40 Greatest Influences of the last 40 years #30 Bert and Ernie Sing-a-long (and the rest of Jim Henson's Empire)
Whether is was the endless dayly episodes of Sesame Street, The Muppet Show, Muppet Babies on sturday mornings at 7:30am, John Denver and the Muppet Christmas album ("budum bum bum") Fraggle Rock, or even Master Yoda in the Empire Strikes back, the influence Jim Henson exerted on me in my formative years is undeniable.
Sunday May 31st, 1980, a day that will live in Infamy. This video explains why. Its by the Smithsonian Institute. Its nice and scientific. Educational. Fascinating. Nerdy.
It's like reading a text book.
But wait..... you might ask "you weren't even born until 1981, how could some thing that happened before you were even born be a greatest influence of the last 40 years?"
In the original 30 for 30 I did this as Teddy Riley and Dr. Dre in a tie for #23 on the count down. I still think that Teddy Riley as the poster boy of New Jack Swing and Dr Dre as an emblem for the hip hop of the early 90’s appropriately encapsulates the music that has influenced me. However at this time I want to also acknowledge the heritage of that music back to Motown, funk, classic R and B music etc, as my appreciation for the genres has expanded with age, and, lets be honest, the early 90’s sound was a fad. It has some classic staying power, but it’s all very “dated” and definitely not timeless, where as I would argue much of the black musical heritage that came before it is timeless. And an old skool old soul like me appreciates classic and timeless and tends to ignore and discredit the new and trendy. But not when I was 10 years old.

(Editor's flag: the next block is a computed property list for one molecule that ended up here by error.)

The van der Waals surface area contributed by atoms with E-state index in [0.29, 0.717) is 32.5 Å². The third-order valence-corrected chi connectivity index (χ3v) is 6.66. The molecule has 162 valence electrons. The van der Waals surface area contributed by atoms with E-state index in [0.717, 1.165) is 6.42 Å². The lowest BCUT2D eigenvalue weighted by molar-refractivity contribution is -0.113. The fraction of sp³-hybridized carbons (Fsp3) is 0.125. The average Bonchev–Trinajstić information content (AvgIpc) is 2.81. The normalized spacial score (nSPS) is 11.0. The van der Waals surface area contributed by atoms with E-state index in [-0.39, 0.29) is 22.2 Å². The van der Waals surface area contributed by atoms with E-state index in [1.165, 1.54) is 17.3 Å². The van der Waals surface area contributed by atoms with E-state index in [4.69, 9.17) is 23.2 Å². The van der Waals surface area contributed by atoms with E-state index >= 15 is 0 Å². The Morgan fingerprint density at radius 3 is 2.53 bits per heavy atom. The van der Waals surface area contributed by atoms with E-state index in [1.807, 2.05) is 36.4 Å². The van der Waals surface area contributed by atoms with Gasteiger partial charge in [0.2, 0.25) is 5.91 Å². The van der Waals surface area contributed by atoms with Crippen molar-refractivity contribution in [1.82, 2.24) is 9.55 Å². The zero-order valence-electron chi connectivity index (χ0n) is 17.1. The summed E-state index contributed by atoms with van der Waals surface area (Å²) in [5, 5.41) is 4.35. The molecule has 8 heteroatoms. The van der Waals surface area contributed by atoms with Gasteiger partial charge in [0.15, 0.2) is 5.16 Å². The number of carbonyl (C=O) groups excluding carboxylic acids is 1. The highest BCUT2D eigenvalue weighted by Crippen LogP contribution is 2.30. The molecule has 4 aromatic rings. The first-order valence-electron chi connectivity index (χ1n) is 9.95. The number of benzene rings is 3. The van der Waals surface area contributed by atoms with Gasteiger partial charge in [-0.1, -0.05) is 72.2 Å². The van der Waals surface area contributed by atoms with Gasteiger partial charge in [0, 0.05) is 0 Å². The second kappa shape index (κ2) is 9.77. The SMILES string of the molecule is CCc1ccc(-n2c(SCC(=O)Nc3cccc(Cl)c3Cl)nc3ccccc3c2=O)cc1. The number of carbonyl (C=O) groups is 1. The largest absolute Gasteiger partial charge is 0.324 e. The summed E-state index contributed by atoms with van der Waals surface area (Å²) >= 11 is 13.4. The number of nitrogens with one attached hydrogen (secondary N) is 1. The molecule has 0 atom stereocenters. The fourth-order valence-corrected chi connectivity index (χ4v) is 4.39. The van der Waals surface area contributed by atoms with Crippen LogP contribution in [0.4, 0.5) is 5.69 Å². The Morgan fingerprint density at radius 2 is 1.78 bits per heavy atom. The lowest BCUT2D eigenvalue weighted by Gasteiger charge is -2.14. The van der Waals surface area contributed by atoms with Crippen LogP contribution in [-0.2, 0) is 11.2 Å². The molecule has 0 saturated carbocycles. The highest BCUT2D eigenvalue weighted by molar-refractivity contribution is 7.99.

So as much as I would like to share my many thoughts on the artist’s intentions, motivations and execution of each of my many many favorite songs, I know nobody cares. So I will just link to YouTube videos of my favorite artists and songs from the period and genre. (Your welcome!)
But first I will hazard a brief comment on the elephant in the room, and in current American society......
About the time my baby brother was born my family moved into anew house. In this house I was finally old enough to play outside by myself. The problem was I wasn’t really I to sport or running around outside. I was mostly interested in playing with my He-man toys and Construx. I would remain a bit of a homebody until I broke my leg as shown in the post on #35. But the exception to that rule was Brody Quiggle.
Brody was my neighbor. We had adjoining back yards that we could run back and forth in. I don’t quite know how we met. I kind of think our parents might have done a play date. But You take two 5 year old boys and put them together and they are likely going to be friends. And that is what we were
Growing up most kids have superhero’s they idolize and aspire to be like. Batman, Superman. GI Joe. Astronauts, Race car drives and Knight Rider. Navy seals, Cowboys, Detectives, cops, and Spies. Even Indiana Jones, or Luke Skywalker were heros in the struggle of good vs evil . My hero, or idol, as in the person I aspired to be like to keep the world safe (#38 aside) was MacGyver.
Angus MacGyver as portrayed by Richard Dean Anderson in the show of the same name was a hero, but also kind of an anti-hero. The heroic self sacrificing part was there, but not the overt strength, and thirst for danger. If anything Mac was always stumbling into bad situations on accident. An accidental hero who really just wants to take a nap, eat a veggie burger and play hockey, Monday’s at 8/7 central on ABC.
This one will be short and sweet.
My first “friends” that I can actually remember were Mitchell and Matthew Brownfield.
They were twins.
Which means I got 2 friends for the price of one.